Friday, July 26, 2013

The Sandhill Wine Pant--July 19, 1821

The coronation of George IV, on July 19, 1821, was the occasion for great celebrations across Britain. This had I think less to do with the fact that the Prince Regent was now crowned king, than the fact that free food and drink--and a holiday--were available in virtually every town in the kingdom.

Newcastle upon Tyne in the north-east of England was no exception. Celebrations began early in the morning and, through a variety of causes, ended in riot.

One of the key areas of celebration was the Sandhill. This is a roughly triangular piece of land, near Bridge Street, almost on the bank of the river. Long a market 'square' it was a centre of the town's activities. Here, for the celebration of the coronation, a wine pant was set up.

A 'pant' is a fountain; the word is from the dialects of Scotland and north-east England. There were several pants set up in Newcastle for the celebrations. Two beer pants were erected--one at the Old Flesh Market, and one at the Milk Market and possibly a third at the Spital. But especially notable was the large wine fountain at the Sandhill.
The Gentlemen of the City corporation--the mayor, the sheriff, aldermen, etc.--made speeches, then attended at St. Nicholas Church for a celebratory service. After that they were to process to the wine pant, and salute the new sovereign with a toast and drink his majesty's health.

They couldn't get to it. The crowd was so immense, and immediately became so rowdy that the gentlemen retired in short order. "An indescribable scene of the most indecent uproar ensued..." according to one report.
Sandhill Wine Pant, Coronation of George IV by H. P. Parker
The wine ceased to flow, and the elegant pant was torn to pieces. In other parts of the city the ale-pants were likewise the scenes of mayhem. Ox roasts nearby them also deteriorated into riots.

Songs were written about the events of the day:

Note the error above in the year--1819 instead of 1821. These two songs were collected in an edition called "Allan's illustrated edition of Tyneside Songs and readings". It was published in 1891 and the events of seventy years before were already remote.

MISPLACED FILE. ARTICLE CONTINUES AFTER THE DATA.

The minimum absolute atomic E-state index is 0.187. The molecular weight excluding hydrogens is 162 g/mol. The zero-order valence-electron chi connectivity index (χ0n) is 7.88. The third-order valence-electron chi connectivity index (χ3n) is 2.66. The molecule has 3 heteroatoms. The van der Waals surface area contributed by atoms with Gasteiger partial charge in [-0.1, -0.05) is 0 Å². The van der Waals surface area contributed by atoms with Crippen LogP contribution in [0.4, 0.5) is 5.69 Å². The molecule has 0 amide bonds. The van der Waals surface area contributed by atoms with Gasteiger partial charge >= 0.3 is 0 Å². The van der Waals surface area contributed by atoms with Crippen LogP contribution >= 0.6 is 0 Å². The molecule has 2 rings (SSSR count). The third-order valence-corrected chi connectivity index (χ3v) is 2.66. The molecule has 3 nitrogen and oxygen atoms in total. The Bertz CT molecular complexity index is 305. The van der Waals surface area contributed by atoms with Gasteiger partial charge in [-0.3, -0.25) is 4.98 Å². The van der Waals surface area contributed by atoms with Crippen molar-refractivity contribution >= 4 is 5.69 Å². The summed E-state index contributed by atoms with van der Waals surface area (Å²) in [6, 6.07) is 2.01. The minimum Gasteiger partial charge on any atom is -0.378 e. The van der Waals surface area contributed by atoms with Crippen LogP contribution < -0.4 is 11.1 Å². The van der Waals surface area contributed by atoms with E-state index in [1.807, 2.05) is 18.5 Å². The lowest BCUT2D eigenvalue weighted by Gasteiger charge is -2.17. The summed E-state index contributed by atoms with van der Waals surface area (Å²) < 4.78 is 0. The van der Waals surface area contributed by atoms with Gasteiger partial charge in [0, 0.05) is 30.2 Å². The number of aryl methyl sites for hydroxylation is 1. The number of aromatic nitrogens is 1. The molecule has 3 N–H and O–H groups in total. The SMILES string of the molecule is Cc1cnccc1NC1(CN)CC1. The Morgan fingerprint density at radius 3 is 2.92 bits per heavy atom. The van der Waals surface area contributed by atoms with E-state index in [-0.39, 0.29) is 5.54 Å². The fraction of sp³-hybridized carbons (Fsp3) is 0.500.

The mention of Caroline, George's unloved queen is interesting--Newcastle had come out in support of the king's lawful wife the year before his coronation.

As we celebrate the birth of another George, already king-in-waiting, it is interesting, as always, to reflect on the events of the Regency and reign of George IV.

'Til next time,


1. A Descriptive and Historical Account of the Town and County of Newcastle ... 1827
2. Local Records; or, Historical Register of Remarkable Events...Town and County of Newcastle upon Tyne 1824
3. Allan's Illustrated Edition of Tyneside Songs and Readings 1891
All three of these books are available as free downloads from Google Books

Friday, July 19, 2013

London's Summer Morning

As a writer of historical fiction, I have often wished for time travel. Oh, to be able to go back--to see what it was really like--to feel and see and smell my favourite era, even just for a moment.

But it cannot be, and so I research and recreate, to the best of my abilities. Once in a while, I uncover something that strongly evokes the period about which I am writing. 
London's Summer Morning is one such piece. London at the end of the 18th century is so well defined, so thoughtfully illustrated, it seems possible for me to walk those streets.

London's Summer Morning

Who has not wak'd to list the busy sounds
Of SUMMER'S MORNING, in the sultry smoke
Of noisy LONDON? On the pavement hot
The sooty chimney-boy, with dingy face